Standford v. Georgia

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Justia Opinion Summary

In February 2015, Larry Stanford was convicted of two counts of malice murder in connection with the stabbing deaths of his wife, Peggy Stanford, and Phillip Leaks. On appeal, Stanford contended insufficient evidence was presented to support a finding of guilt. Finding the evidence sufficient to support his convictions, the Georgia Supreme Court affirmed.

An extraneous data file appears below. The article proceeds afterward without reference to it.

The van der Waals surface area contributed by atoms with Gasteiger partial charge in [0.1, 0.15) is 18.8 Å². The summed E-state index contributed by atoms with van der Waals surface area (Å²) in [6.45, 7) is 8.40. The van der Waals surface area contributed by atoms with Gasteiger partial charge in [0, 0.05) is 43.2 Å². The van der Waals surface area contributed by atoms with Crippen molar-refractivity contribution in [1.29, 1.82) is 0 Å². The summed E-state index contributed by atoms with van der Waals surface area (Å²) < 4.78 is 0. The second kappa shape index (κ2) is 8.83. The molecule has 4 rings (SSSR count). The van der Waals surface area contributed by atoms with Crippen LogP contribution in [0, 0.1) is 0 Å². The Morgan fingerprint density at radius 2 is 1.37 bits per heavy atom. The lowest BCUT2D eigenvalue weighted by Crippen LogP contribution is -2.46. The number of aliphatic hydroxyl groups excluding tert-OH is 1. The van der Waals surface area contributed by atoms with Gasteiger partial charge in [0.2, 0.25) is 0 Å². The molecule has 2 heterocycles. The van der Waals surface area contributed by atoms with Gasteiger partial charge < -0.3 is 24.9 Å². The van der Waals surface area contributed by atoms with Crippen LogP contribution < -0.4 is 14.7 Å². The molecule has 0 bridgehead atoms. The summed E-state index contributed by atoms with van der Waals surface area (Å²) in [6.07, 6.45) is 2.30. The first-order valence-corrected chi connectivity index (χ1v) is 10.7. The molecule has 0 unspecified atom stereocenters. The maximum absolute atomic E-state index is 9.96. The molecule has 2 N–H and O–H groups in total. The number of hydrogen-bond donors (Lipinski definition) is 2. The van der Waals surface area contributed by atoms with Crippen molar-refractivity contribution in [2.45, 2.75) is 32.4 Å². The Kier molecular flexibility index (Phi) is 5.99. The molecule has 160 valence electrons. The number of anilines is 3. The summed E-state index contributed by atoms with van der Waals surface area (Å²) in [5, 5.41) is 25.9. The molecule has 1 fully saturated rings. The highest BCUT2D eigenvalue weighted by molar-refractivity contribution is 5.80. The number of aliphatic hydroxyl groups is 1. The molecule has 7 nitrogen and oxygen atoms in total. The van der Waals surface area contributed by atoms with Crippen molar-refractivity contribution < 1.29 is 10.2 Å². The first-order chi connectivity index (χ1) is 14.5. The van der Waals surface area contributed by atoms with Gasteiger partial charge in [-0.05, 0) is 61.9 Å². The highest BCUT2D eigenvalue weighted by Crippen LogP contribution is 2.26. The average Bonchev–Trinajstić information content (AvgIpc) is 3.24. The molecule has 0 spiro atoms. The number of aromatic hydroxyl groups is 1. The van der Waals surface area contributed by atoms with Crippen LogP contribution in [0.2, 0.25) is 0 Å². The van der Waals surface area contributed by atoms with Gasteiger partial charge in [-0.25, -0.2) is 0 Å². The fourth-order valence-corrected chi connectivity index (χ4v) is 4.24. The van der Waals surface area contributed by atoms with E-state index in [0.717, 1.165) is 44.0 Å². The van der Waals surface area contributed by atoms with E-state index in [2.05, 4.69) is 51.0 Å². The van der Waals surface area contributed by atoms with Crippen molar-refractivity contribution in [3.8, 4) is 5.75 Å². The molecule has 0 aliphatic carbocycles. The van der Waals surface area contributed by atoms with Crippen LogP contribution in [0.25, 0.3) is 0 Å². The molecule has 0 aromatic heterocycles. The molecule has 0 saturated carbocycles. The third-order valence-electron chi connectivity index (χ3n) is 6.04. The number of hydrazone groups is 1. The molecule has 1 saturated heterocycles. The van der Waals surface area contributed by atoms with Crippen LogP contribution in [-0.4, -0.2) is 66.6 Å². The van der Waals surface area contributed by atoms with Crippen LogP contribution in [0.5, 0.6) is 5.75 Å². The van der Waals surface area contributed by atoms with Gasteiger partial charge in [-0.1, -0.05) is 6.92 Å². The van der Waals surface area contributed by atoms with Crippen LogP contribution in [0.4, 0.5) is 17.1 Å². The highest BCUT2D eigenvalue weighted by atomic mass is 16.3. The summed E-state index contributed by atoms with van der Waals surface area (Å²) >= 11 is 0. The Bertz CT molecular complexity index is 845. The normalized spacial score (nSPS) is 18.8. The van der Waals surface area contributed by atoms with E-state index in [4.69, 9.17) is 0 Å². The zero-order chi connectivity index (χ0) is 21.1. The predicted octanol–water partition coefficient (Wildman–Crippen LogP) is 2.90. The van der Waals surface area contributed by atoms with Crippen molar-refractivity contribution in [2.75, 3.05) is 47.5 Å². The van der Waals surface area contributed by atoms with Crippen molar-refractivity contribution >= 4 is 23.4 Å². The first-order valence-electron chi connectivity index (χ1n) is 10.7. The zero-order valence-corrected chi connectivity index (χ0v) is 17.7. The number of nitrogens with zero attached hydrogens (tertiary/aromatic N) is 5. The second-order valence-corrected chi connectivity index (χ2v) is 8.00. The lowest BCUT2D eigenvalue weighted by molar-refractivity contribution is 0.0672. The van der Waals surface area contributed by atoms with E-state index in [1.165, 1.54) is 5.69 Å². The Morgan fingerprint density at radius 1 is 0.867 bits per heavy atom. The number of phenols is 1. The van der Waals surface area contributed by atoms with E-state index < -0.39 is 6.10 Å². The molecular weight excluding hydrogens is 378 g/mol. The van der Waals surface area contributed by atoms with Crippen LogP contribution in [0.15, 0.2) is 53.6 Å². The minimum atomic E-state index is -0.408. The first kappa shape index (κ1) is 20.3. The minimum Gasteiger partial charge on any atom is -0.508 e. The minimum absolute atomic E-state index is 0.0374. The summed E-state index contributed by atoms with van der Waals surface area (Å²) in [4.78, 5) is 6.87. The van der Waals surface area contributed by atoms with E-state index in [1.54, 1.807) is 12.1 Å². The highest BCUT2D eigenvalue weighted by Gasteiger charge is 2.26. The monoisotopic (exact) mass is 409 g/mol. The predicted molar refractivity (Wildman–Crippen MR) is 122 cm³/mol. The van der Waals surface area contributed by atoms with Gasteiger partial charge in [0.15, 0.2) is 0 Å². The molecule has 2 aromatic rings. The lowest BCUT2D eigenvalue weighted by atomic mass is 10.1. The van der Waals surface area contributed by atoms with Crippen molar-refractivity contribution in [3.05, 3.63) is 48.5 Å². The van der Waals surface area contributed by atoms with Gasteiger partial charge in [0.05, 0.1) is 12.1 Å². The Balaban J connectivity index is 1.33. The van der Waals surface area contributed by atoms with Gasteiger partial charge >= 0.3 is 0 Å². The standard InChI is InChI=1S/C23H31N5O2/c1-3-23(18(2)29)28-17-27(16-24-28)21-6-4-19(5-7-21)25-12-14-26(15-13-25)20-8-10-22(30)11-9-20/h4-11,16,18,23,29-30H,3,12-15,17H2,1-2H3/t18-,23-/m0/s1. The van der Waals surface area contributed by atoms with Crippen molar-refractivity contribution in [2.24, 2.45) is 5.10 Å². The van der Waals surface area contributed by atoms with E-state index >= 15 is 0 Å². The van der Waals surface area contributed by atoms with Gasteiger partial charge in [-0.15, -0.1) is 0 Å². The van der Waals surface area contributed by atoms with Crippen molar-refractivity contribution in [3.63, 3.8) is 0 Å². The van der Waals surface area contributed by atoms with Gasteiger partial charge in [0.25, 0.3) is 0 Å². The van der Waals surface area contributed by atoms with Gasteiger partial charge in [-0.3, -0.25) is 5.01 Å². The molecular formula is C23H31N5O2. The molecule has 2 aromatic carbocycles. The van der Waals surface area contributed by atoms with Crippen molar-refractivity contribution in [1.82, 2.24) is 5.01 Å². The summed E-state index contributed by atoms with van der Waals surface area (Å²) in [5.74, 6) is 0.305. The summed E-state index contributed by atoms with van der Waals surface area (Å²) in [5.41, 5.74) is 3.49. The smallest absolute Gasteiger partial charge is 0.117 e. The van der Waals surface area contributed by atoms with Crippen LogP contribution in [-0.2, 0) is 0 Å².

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In the Supreme Court of Georgia Decided: March 4, 2019 S18A1609. STANFORD v. THE STATE. BENHAM, Justice. In February 2015, Appellant Larry Stanford was convicted of two counts of malice murder in connection with the stabbing deaths of his wife, Peggy Stanford, and Phillip Leaks.1 On appeal, Appellant contends that insufficient evidence was presented to support a finding of guilt. For the reasons that follow, we affirm. Viewed in the light most favorable to the verdict, the evidence shows as 1 In March 2013, a Spalding County grand jury indicted Appellant for the offenses of burglary, aggravated assault, felony murder predicated on aggravated assault, and malice murder. A trial was conducted February 23-27, 2015, during which the court dismissed the counts of aggravated assault and burglary because the statute of limitations for those crimes had passed; a jury found Appellant guilty of two counts of malice murder and felony murder. Appellant was sentenced to two consecutive life sentences without parole for malice murder; the trial court merged the felony murder counts. Appellant filed a timely motion for new trial on March 18, 2015, which was later amended on May 19, 2015, and again on November 16, 2015. The trial court held a hearing on January 25, 2016, where it instead correctly vacated both counts of felony murder by order. On September 2, 2016, the trial court denied the motion for new trial in relevant part. A timely notice of appeal was filed on September 28, 2016; this case was docketed to the August 2018 term of this Court and was submitted for a decision on the briefs. follows. Appellant and Peggy Stanford had a tumultuous relationship, and Peggy would routinely have bruises and other injuries that were caused by Appellant. In early June 1994, Peggy was hiding from Appellant. On June 2, 1994, Peggy arrived at her aunt’s house badly beaten, wearing torn clothing and only one shoe; she told her family and friends that Appellant believed she had stolen $1,500 from him. Peggy also told family members that she believed Appellant was going to kill her and that she did not want to put their lives at risk by staying there. Peggy left the house the following day, and shortly thereafter, Appellant arrived at the residence looking for her. Appellant said that he wanted $1,500 from Peggy or he was going to kill her. Appellant continued his search for Peggy, during which he also told another person that he was going to kill Peggy and whomever she was with when he found her because she had just stolen money from him. On June 3, 1994, Teresa Murphy offered to give Appellant a ride after seeing him walking down the street, and Appellant asked to be driven to a series of houses to find his wife. When Appellant found his wife at a house with Leaks, he told Murphy to wait for him to return. Appellant then went in through the back of the house, and Murphy began hearing a lot of commotion. Murphy testified that she saw Peggy trying to climb out of a window, but, 2 Peggy was “snatched back in” before she could get out; Murphy saw Appellant’s hand make an up-and-down motion as if he were attacking her. Murphy attempted to leave once she saw Peggy “snatched back in”, but she was having car trouble. Appellant returned to her car before she could leave, and Murphy noticed that he had changed clothes. Appellant then told Murphy that he needed to “go get them some help.” Officers responded to the scene on June 4, 1994, and found Peggy and Leaks deceased. Both victims had suffered multiple stab wounds, and Leaks had suffered blunt force trauma to the head. Within the next several days, investigators found a steak knife at the rear of the property. Appellant was arrested in connection with the deaths on June 5, 1994, and he agreed to give a statement to police and consented to a search of his residence. While being questioned by investigators, Appellant acknowledged going into the house where the bodies were found, but said that the victims were already dead when he arrived. He also asked investigators about a $1,500 check and a black leather pouch his wife had allegedly taken from him. Appellant was ultimately released and the charges were dropped. The case went cold until April 2013, when Edward Sharpe came forward 3 with information about the murders.2 Sharpe, Appellant’s coworker, said that Appellant did not go to work on June 4, 1994, and that he went looking for Appellant. In contrast to Murphy, Sharpe’s recollection was that when he located Appellant, it appeared as if Appellant’s clothes were covered in red paint, and he saw Appellant change out of them and later throw those clothes in a dumpster. According to Sharpe, after Appellant was released from custody, he asked Sharpe for a ride to the house where the murders occurred. Sharpe reported that Appellant entered the house and threw a kitchen knife on the ground outside before returning to the vehicle with some clothes and other belongings. Appellant then threw those items in a dumpster after they left and told Sharpe “to keep his mouth shut or he would have problems.” Sharpe agreed to wear a recording device and speak with Appellant about what happened back in 1994. Sharpe met with Appellant three times and discussed the murders. During the recordings, Appellant generally did not deny involvement, made references that his wife needed to be killed, and mentioned that he was careful not to leave fingerprints on the knife even though he had 2 When Sharpe came forward, he had been on probation for a theft conviction stemming from a guilty plea in 1997. Sharpe was indicted for several counts of theft in Pike County in April 2013, so he contacted police in Spalding County because he wanted to “work it off” rather than be sent back to prison. 4 left blood and fingerprints at the scene. Based on those recordings, police decided to re-open the case, re-interview witnesses, and re-test blood evidence. A bloody shirt that was taken from Appellant’s home during the search in 1994 tested positive for blood from both Appellant and his wife. When investigators contacted Appellant’s current girlfriend for questioning, she asked “Who he done killed now? Did he kill somebody else or what?” Appellant argues that the evidence was insufficient to convict him of malice murder because the State’s evidence is contradictory and cannot be reconciled. Appellant claims that Murphy and Sharpe’s testimony was contradictory and did not comport with the physical evidence. 3 Additionally, Appellant contends that their testimony lacked credibility because Murphy’s timeline of the murder was nonsensical and Sharpe did not come forward until 20 years after events occurred when he was facing another prison term. When reviewing the sufficiency of the evidence, the defendant is no longer presumed innocent, and all of the evidence is to be viewed in a light most favorable to the jury verdict. Batten v. State, 295 Ga. 442, 443 (1) (761 SE2d 70) (2014). This Court does not reweigh the evidence or resolve conflicts 3 Appellant contends, inter alia, that Murphy observed Peggy attacked from behind, while the physical evidence suggested that she was stabbed from the front. 5 in testimony. Caldwell v. State, 263 Ga. 560, 562 (1) (436 SE2d 488) (1993). So long as there is some competent evidence, even if contradicted, to support each fact necessary to the State’s case beyond a reasonable doubt, the jury’s verdict will be upheld. Johnson v. State, 296 Ga. 504, 505 (1) (769 SE2d 87) (2015). There was evidence presented that Appellant told several people he was looking for Peggy and was going to kill her and that he entered the house where the victims were found and was seen attacking Peggy; while being recorded, Appellant admitted handling the murder weapon, being careful not to leave fingerprints on it, and said it was either Peggy or him that had to be killed; and DNA evidence taken from a bloody shirt found in Appellant’s home after the murders tested positive for blood from both Appellant and Peggy. The evidence, as listed above, was sufficient for a jury to find Appellant guilty of two counts of malice murder beyond a reasonable doubt. See Jackson v. Virginia, 443 U.S. 307 (III) (B) (99 SCt 2781, 61 LE2d 560) (1979); Hughes v. State, 289 Ga. 98 (1) (709 SE2d 764) (2011). 4 4 Appellant also contends that the State’s evidence was purely circumstantial and failed to exclude the reasonable alternate hypothesis that Appellant had entered the residence and found the victims deceased. However, there was direct evidence presented that Appellant was seen attacking Peggy at the house where the murders occurred. Therefore, this contention is without merit, and the evidence presented 6 Judgment affirmed. All the Justices concur. was sufficient to convict. See Rivera v. State, _ Ga. _ (1) (822 SE2d 216) (2018); Jackson, supra. 7